Release DetailsLABEL BlackMetal.com Records
RELEASED ON 6/14/2005
In The Presence of a Dread Magician
posted on 12/2005 By:
Multi-tempo Black Metal with some killer Death riffing thrown in; long songs...
When I see that I am getting into a CD full of long songs, like 8+ minutes long, I look for one thing above all else: were the songs really 8+ minutes long or were they 3 minute songs drawn out needlessly INTO 8+ plus songs? Do the songs flow organically? Is there a running theme that actually calls for exploration over the course of an evening? Or is this simply the band's way of pretending to be epic?
When I see I am getting into a Black Metal CD I look for one thing above all else: how to get out of it. The style can sometimes amaze me, but most often confounds and annoys me.
I am more or less pleased to report I enjoyed this record. The long song format certainly seems to be fairly organic, a natural progression of the band exploring whatever theme they are cracking at. The intensity and focus remain, whether they are blasting or lurching. Some of the slower riffs are damned tasty, and the change from fast chording to slow, groovy riffing can actually get you more involved instead of distracting you. Over the course of the album I often found myself smiling and getting that little flinch in my neck that happens when I hear a really good transition - throwback to the days when a good riff made my head bang with or without my consent. I have to say that at an average of 16 minutes the songs do have a tendency to wear out their welcome after a while, but it's a minor point. It's a little silly how a few moments of silence can matter so much between musical ideas, but the "Rest" is a part of the process of composition. If that's all irrelevant to you go ahead and slap another star on songwriting.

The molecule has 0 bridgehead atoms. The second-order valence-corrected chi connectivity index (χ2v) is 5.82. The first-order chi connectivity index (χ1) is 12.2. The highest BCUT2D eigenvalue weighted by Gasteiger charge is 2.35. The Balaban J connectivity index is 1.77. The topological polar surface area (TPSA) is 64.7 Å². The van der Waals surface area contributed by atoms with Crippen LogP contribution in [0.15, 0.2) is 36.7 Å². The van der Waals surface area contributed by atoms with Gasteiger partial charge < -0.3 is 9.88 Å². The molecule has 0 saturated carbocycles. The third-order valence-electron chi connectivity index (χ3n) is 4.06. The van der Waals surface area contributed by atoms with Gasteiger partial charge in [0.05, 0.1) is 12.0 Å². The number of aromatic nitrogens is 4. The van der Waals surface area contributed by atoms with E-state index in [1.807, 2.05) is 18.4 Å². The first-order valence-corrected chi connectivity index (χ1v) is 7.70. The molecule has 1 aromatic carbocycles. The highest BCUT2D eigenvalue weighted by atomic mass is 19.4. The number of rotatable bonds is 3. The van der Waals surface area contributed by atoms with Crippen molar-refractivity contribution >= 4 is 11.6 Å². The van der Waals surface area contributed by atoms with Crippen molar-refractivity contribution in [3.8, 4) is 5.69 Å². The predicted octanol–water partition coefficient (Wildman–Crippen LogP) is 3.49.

Production is a mixed bag. The guitars are goddamned perfect for this style if you ask me. They are loud, meaty, up front and effectless. Sometimes bands like this seem to want to go for atmosphere over intensity, with shitloads of effects and a thin sound, but I prefer the raucous British Hardcore inspired style found here. Perhaps I am alone but I didn't learn to love metal because the guitars were atmospheric. The drums are also completely effectless, and less successful for it, but only a little. It is very organic sounding, simply a mic'd kit. They seem a little weak in relation to the guitars, but I expect the sound is what the band was after. The bass, as is so often the case with this style, is nearly missing. The singer's somewhat typically raspy delivery is well down in the mix, which I prefer in nearly all metal bands. The whole thing is caustic and guitar driven, which means I dig it. The musicianship is adequate to the tasks at hand, which is fine because this stuff really works better with guts than with polish.
The bottom line is this is a really cool Black Metal record for a guy like me who doesn't say that phrase very fucking often. There are four 16 minute journeys into hate, punishment, speed and power that satisfy and even excite. It's not magnificently innovative or deeply troubling. It won't change your life, paradigm or even spending habits, but when it's on and you are in the musical moment, it can slice, stamp and spit with the best of them. I say give it your attention.
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